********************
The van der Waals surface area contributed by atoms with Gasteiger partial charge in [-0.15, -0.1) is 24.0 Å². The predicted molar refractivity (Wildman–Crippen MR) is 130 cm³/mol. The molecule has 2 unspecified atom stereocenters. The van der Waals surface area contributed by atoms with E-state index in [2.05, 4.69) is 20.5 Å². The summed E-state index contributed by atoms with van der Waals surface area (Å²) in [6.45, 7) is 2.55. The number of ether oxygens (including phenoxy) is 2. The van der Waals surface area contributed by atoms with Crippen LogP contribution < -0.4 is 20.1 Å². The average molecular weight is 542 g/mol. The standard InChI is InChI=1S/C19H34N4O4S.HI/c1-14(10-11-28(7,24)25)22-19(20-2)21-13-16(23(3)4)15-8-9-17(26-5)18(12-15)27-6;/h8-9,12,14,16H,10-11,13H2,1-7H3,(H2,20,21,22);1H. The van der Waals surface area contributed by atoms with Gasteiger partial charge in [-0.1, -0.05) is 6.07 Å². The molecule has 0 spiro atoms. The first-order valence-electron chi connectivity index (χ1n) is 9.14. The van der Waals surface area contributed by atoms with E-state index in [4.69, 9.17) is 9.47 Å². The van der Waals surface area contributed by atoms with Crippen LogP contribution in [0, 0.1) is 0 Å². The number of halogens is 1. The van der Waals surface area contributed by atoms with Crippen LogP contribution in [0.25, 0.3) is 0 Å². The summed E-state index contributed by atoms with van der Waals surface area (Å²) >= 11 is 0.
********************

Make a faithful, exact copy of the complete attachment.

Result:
The van der Waals surface area contributed by atoms with Gasteiger partial charge in [-0.15, -0.1) is 24.0 Å². The predicted molar refractivity (Wildman–Crippen MR) is 130 cm³/mol. The molecule has 2 unspecified atom stereocenters. The van der Waals surface area contributed by atoms with E-state index in [2.05, 4.69) is 20.5 Å². The summed E-state index contributed by atoms with van der Waals surface area (Å²) in [6.45, 7) is 2.55. The number of ether oxygens (including phenoxy) is 2. The van der Waals surface area contributed by atoms with Crippen LogP contribution < -0.4 is 20.1 Å². The average molecular weight is 542 g/mol. The standard InChI is InChI=1S/C19H34N4O4S.HI/c1-14(10-11-28(7,24)25)22-19(20-2)21-13-16(23(3)4)15-8-9-17(26-5)18(12-15)27-6;/h8-9,12,14,16H,10-11,13H2,1-7H3,(H2,20,21,22);1H. The van der Waals surface area contributed by atoms with Gasteiger partial charge in [-0.1, -0.05) is 6.07 Å². The molecule has 0 spiro atoms. The first-order valence-electron chi connectivity index (χ1n) is 9.14. The van der Waals surface area contributed by atoms with E-state index in [4.69, 9.17) is 9.47 Å². The van der Waals surface area contributed by atoms with Crippen LogP contribution in [0, 0.1) is 0 Å². The number of halogens is 1. The van der Waals surface area contributed by atoms with Crippen LogP contribution in [0.25, 0.3) is 0 Å². The summed E-state index contributed by atoms with van der Waals surface area (Å²) >= 11 is 0.